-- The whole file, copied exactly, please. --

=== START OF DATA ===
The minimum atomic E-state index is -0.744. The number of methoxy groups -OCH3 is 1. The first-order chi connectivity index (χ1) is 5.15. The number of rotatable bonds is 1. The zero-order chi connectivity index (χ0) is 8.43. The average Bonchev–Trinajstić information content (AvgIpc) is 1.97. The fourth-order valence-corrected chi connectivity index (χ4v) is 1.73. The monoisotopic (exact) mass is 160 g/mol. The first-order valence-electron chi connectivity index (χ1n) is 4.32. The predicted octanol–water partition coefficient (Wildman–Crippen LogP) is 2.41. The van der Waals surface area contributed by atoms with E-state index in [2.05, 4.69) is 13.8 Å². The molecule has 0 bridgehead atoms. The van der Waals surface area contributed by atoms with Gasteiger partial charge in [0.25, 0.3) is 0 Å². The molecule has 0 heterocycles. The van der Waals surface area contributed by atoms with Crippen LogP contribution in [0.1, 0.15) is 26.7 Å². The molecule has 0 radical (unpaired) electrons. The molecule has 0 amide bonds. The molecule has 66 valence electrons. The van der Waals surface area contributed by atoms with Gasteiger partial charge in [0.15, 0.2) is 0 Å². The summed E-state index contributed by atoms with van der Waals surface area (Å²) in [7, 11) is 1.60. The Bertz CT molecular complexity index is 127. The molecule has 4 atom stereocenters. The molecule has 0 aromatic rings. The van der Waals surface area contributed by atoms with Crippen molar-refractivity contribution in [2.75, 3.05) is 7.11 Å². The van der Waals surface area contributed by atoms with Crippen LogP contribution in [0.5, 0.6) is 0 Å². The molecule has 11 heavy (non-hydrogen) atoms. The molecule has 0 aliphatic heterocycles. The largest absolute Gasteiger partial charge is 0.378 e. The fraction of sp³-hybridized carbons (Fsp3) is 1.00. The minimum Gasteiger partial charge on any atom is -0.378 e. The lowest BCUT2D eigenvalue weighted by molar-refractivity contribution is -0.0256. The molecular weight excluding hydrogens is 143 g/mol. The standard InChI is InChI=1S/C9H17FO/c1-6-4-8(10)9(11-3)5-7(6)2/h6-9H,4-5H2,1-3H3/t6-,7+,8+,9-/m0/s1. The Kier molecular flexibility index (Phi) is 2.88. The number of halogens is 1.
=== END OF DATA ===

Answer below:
The minimum atomic E-state index is -0.744. The number of methoxy groups -OCH3 is 1. The first-order chi connectivity index (χ1) is 5.15. The number of rotatable bonds is 1. The zero-order chi connectivity index (χ0) is 8.43. The average Bonchev–Trinajstić information content (AvgIpc) is 1.97. The fourth-order valence-corrected chi connectivity index (χ4v) is 1.73. The monoisotopic (exact) mass is 160 g/mol. The first-order valence-electron chi connectivity index (χ1n) is 4.32. The predicted octanol–water partition coefficient (Wildman–Crippen LogP) is 2.41. The van der Waals surface area contributed by atoms with E-state index in [2.05, 4.69) is 13.8 Å². The molecule has 0 bridgehead atoms. The van der Waals surface area contributed by atoms with Gasteiger partial charge in [0.25, 0.3) is 0 Å². The molecule has 0 heterocycles. The van der Waals surface area contributed by atoms with Crippen LogP contribution in [0.1, 0.15) is 26.7 Å². The molecule has 0 radical (unpaired) electrons. The molecule has 0 amide bonds. The molecule has 66 valence electrons. The van der Waals surface area contributed by atoms with Gasteiger partial charge in [0.15, 0.2) is 0 Å². The summed E-state index contributed by atoms with van der Waals surface area (Å²) in [7, 11) is 1.60. The Bertz CT molecular complexity index is 127. The molecule has 4 atom stereocenters. The molecule has 0 aromatic rings. The van der Waals surface area contributed by atoms with Crippen molar-refractivity contribution in [2.75, 3.05) is 7.11 Å². The van der Waals surface area contributed by atoms with Crippen LogP contribution in [0.5, 0.6) is 0 Å². The molecule has 11 heavy (non-hydrogen) atoms. The molecule has 0 aliphatic heterocycles. The largest absolute Gasteiger partial charge is 0.378 e. The fraction of sp³-hybridized carbons (Fsp3) is 1.00. The minimum Gasteiger partial charge on any atom is -0.378 e. The lowest BCUT2D eigenvalue weighted by molar-refractivity contribution is -0.0256. The molecular weight excluding hydrogens is 143 g/mol. The standard InChI is InChI=1S/C9H17FO/c1-6-4-8(10)9(11-3)5-7(6)2/h6-9H,4-5H2,1-3H3/t6-,7+,8+,9-/m0/s1. The Kier molecular flexibility index (Phi) is 2.88. The number of halogens is 1.